There is no denying that teenagers are using electronic cigarettes these days. In fact, public health officials worry that we are facing a new national problem as vaping is a growing trend among our youth. The most recent Minnesota Youth Tobacco Survey revealed some startling changes compared to previous years. Just three years ago, 18.1 percent of teens reported using tobacco, but that number is now down to only 10.6 percent. This is a major victory for anti-smoking advocates, but the only problem is that many of those former smokers are now using ecigs. The survey found that 12.9 percent of high school students had used an ecig within the past 30 days.
State health commissioner, Dr. Ed Ehlinger, said that ecigs are definitely a problem that needs to be addressed. “I have a real sense of déjà vu about e-cigarettes,” he said. He argued that tobacco companies targeted teenagers in advertising years ago and now he worries that the flavored e-liquids are doing the same. But how do teens feel about the issue?
Kendra Roedl, a junior at Minneapolis South High School, said ecigs are definitely popular among teens at her school. She said kids like vaping because it’s easier to conceal from adults. “The vapor, it’s not as easy to smell,” she said. “Your mom won’t smell it when you get home.” She went on to say that some kids even used ecigs in the school bathroom or bleachers without being detected because there was no smell to give them away.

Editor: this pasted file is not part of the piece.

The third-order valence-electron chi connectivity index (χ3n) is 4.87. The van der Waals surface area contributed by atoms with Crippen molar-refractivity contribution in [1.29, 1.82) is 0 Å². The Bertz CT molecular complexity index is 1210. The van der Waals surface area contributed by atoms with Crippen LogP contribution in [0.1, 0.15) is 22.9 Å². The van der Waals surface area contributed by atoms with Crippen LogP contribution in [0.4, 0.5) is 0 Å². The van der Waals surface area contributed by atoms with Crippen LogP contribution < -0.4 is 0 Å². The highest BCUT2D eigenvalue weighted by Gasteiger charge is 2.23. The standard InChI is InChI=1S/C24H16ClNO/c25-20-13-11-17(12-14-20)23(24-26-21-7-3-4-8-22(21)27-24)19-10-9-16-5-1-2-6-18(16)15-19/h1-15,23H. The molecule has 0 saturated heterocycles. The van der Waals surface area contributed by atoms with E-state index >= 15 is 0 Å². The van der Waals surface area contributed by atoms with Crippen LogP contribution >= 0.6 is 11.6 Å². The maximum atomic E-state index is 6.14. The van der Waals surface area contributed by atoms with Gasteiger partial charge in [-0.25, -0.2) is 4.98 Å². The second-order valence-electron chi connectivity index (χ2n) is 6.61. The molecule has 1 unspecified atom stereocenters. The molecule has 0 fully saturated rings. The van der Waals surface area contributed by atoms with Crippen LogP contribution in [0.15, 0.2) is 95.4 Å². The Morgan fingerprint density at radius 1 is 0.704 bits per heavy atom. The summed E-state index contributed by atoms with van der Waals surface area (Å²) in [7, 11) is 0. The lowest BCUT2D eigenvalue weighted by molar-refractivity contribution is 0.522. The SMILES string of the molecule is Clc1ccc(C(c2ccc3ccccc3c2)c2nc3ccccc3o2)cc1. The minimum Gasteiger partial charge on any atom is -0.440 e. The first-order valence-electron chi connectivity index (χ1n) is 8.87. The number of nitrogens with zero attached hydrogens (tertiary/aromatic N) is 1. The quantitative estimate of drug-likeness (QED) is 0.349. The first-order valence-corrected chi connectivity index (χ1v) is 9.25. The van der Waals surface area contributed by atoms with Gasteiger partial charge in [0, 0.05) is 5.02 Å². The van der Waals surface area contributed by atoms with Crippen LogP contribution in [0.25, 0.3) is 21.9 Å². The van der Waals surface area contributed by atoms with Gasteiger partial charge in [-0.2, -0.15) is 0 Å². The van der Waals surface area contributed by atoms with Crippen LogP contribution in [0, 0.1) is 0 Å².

At nearby St. Paul Highland High School, kids are also using ecigs, but mostly because they don’t want to get near tobacco. Junior James Farnsworth said that smoking has developed a major stigma and most students think tobacco use is gross. But many view ecigs as less of a health concern and they are more likely to try vaping. “It’s not as frowned upon as people who smoke,” he said.
Despite rising numbers of teens experimenting with ecigs, Gregory Conley, president of the American Vaping Association, still thinks we are headed in the right direction. He pointed out that as vaping rates go up, the smoking rates are plummeting. “At the same time that e-cigarette experimentation by Minnesota youth grew, youth usage of conventional tobacco products experienced the sharpest decline in the history of the survey,” he said.
But Ehlinger is not content to see tobacco use decrease. He also wants local teens to avoid nicotine addiction through ecigarettes. He fears that some of the eliquid flavors are enticing to teenagers and creating the biggest problem. But in reality, teens were smoking cigarettes that came in only basic tobacco and menthol flavors long before ecigs were on the scene. Kids seems to gravitate towards anything they are supposed to avoid, whether that be ecigs, tobacco, or alcohol. But just because kids are experimenting with electronic cigarettes, does that justify completely banning flavored eliquids that many adult smokers find helpful for smoking cessation?
What do you think is the appropriate way to keep teens from vaping? Is the fact that more teenagers are using ecigs concerning to you?